• Watch Latifah Saafir’s webinar, “Being True to Your Inner Quilt Artist.” It’s a great resource for any quilter, no matter where you are in your journey.

latifah copy

 

Interested in how we obtained permission to publish the image of Anni Albers’ weaving above? Read about it below. Sometimes obtaining permission is as simple as sending a few emails. Sometimes it can be more complicated.

  1. We contacted The Art Resource, Inc., to express interest in using the image of Anni Albers’ weaving as an example.
  2. We were asked to explain the scope of publication, including authors, publish date, distribution, etc.
  3. We paid a fee to the Art Resource, Inc., for the one-time, non-exclusive world English language rights for the use of the one image in the article.
  4. We were asked to obtain additional copyright permission from the Artists Rights Society (ARS).
  5. The representative at ARS contacted the Albers Foundation on our behalf to request permission to use the image in the blog post.
  6. We submitted a draft of the blog post in PDF form for the Albers Foundation to approve and went through a few rounds of changes.
  7. We paid a fee to the Albers Foundation for one-time use of the image.
  8. The whole process from first contact to final approval took about 60 days. But it pays to do the work!

* Reproduction, including downloading of Anni Albers’ works is prohibited by copyright laws and international conventions without the express written permission of Artists Rights Society (ARS), New York.

Catching up with MQG member Charlotte Newland, winner of the Great British Sewing Bee

WARNING: Embargoed for publication until 00:00:01 on 10/05/2016 - Programme Name: The Great British Sewing Bee - TX: n/a - Episode: n/a (No. Generics) - Picture Shows: Charlotte - (C) Love Productions - Photographer: Charlotte Medlicott

Photo courtesy of Love Productions/BBC

If you’ve been watching the BBC’s television show Great British Sewing Bee, you probably know Charlotte Newland, who was announced as the winner on July 4! Charlotte is an individual MQG member from London, and one of 10 contestants on this year’s show. She made it through eight weeks of tough sewing challenges to become Britain’s best amateur sewer of 2016. We caught up with Charlotte to talk about the Bee, modern quilting, QuiltCon and the MQG.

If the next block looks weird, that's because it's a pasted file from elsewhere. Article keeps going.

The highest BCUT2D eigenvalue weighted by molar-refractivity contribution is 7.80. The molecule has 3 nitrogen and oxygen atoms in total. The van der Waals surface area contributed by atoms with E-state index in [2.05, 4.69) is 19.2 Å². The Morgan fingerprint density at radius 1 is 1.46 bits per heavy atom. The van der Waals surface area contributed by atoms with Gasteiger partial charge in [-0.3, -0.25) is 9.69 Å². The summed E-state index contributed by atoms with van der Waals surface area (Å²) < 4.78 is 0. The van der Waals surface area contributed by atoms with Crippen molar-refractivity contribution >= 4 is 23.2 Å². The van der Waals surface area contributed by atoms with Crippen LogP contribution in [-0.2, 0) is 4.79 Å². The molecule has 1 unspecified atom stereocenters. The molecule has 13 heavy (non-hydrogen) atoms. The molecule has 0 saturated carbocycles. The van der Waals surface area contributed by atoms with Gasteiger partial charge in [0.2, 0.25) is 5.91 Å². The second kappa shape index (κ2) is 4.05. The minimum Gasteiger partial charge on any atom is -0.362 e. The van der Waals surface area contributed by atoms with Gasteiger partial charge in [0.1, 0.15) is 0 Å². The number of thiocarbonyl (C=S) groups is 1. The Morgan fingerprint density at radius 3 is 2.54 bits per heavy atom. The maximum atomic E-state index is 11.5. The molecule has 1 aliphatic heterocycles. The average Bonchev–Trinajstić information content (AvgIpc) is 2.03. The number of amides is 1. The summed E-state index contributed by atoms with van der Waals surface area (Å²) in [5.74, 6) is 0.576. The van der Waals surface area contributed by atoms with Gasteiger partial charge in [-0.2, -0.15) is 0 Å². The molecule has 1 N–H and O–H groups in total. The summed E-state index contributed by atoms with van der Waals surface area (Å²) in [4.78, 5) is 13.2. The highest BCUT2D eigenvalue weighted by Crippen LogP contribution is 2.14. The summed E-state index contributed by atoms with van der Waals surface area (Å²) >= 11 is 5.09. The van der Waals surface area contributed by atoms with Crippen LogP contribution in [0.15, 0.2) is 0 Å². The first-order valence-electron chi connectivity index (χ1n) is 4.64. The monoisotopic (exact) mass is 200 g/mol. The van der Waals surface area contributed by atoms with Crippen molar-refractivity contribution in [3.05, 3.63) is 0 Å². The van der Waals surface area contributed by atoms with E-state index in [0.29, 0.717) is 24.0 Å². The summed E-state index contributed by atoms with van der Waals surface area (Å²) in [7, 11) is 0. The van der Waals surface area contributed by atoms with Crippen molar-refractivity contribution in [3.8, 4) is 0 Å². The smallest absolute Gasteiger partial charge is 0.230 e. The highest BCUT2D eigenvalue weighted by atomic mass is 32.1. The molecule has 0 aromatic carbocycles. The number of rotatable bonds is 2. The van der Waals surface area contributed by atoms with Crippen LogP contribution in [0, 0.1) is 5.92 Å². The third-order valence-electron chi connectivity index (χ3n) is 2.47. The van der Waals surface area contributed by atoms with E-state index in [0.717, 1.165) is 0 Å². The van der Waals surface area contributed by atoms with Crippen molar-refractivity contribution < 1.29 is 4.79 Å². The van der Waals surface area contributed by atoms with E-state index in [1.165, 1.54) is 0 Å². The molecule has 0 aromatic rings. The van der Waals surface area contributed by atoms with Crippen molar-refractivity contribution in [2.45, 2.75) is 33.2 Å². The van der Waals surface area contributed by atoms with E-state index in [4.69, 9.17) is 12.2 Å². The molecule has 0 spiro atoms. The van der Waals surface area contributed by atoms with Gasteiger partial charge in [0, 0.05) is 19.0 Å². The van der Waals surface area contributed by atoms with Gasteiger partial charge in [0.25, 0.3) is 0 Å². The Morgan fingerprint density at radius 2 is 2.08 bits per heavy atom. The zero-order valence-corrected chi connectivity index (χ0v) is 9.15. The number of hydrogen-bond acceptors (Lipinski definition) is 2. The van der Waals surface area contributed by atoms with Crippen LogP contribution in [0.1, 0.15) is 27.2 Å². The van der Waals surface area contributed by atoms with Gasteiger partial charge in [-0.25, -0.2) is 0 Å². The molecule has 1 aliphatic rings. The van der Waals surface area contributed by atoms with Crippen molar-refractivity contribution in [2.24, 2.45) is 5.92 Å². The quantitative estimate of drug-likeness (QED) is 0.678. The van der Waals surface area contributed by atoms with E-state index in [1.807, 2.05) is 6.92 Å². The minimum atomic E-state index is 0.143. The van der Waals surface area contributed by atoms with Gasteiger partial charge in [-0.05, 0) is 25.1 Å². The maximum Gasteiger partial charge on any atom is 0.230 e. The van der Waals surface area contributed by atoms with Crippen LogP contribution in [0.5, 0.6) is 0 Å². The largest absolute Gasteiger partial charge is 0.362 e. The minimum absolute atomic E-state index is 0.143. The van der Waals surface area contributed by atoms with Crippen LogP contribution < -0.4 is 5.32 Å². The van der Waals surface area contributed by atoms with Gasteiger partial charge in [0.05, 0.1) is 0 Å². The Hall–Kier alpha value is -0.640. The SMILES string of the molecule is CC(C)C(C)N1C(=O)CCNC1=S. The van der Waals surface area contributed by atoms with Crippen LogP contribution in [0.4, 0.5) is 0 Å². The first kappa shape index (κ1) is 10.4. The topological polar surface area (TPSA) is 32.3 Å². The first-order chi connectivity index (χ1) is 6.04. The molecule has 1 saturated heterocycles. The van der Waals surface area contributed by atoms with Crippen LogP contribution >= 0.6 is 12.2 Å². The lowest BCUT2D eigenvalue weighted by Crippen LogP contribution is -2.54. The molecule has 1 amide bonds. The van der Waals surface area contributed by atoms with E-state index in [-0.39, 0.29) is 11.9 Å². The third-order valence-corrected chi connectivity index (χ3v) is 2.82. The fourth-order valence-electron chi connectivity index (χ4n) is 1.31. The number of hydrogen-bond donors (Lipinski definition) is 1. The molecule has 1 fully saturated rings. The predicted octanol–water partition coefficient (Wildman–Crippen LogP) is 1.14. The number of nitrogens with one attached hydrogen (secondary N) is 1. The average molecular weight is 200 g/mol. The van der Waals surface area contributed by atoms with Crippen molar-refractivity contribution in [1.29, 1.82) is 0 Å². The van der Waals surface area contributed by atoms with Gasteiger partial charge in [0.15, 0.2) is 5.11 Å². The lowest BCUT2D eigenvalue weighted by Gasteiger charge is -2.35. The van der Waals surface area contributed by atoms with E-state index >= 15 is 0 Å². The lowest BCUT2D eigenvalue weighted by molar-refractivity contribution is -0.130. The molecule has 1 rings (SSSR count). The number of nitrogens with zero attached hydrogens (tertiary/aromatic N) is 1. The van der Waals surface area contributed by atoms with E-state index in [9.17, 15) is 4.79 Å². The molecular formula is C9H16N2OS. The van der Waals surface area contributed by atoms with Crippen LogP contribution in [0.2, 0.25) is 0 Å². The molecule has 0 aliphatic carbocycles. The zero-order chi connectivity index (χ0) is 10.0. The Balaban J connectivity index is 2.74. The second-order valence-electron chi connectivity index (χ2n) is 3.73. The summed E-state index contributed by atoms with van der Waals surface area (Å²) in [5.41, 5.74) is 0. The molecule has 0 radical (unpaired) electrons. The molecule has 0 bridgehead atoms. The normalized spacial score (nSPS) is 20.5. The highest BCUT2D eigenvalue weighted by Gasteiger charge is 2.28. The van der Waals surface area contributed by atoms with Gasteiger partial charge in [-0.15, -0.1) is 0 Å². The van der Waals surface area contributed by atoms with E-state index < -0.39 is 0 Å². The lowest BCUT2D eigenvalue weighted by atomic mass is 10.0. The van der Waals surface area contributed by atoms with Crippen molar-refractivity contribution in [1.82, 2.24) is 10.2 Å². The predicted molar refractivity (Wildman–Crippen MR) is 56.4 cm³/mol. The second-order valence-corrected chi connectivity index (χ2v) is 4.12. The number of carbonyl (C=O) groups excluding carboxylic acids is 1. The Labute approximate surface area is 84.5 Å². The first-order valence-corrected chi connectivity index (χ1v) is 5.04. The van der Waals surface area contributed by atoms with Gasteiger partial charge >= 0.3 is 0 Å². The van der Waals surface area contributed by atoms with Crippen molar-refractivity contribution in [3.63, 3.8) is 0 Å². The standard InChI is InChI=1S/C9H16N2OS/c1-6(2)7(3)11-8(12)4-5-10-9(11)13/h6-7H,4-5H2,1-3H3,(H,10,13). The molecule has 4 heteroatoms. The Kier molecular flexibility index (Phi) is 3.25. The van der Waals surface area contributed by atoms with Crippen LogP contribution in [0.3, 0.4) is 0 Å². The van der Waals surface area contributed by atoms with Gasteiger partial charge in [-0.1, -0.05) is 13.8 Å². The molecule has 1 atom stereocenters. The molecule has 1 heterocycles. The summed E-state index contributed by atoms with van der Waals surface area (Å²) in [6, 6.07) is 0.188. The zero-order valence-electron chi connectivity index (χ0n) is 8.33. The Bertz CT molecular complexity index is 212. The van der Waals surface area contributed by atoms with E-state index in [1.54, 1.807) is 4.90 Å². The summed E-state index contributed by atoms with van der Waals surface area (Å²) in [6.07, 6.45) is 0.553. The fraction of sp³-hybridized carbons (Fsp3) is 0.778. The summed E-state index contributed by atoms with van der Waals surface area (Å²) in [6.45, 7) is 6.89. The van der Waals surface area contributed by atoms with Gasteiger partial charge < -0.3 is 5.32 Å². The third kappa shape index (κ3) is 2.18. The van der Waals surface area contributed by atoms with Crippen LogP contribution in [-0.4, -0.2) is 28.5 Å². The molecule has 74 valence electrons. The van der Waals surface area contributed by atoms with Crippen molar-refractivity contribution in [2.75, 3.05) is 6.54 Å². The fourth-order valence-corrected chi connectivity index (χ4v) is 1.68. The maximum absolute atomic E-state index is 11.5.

Hi Charlotte — and congrats! We’re so excited for you. When did you decide you wanted to apply to be on the show?

My kids and I had always watched the show together, and last season my girls in particular kept telling me I should apply. They were so excited to see that applications were open, and made sure I filled in the form!

What happened when they told you you had been accepted?

The application process was pretty drawn out — there were several stages to go through and it was about four months before I heard I had been accepted. By that time I had gotten to know the people in the production company pretty well, so when they called with the news there was a lot of excited squealing.

The Great British Sewing Bee

(L-R) Joyce, Charlotte, Jade the moment Charlotte was announced as the winner – (C) Love Productions/BBC – Photographer: Charlotte Medlicott

Did you watch the episodes as they were airing? Any funny fan moments that happened as the show progressed?

I watched the episodes as they were shown, every week. It was really interesting to see the bits that we hadn’t been aware of at the time, like the judges’ discussions. The editing team did an amazing job cutting down probably 100 hours of footage into a one hour show. I did get recognised from about episode two. I was walking across Tower Bridge one day and someone called out “Oooh! You’re the lady from the sewing bee!” It was so strange to be recognised!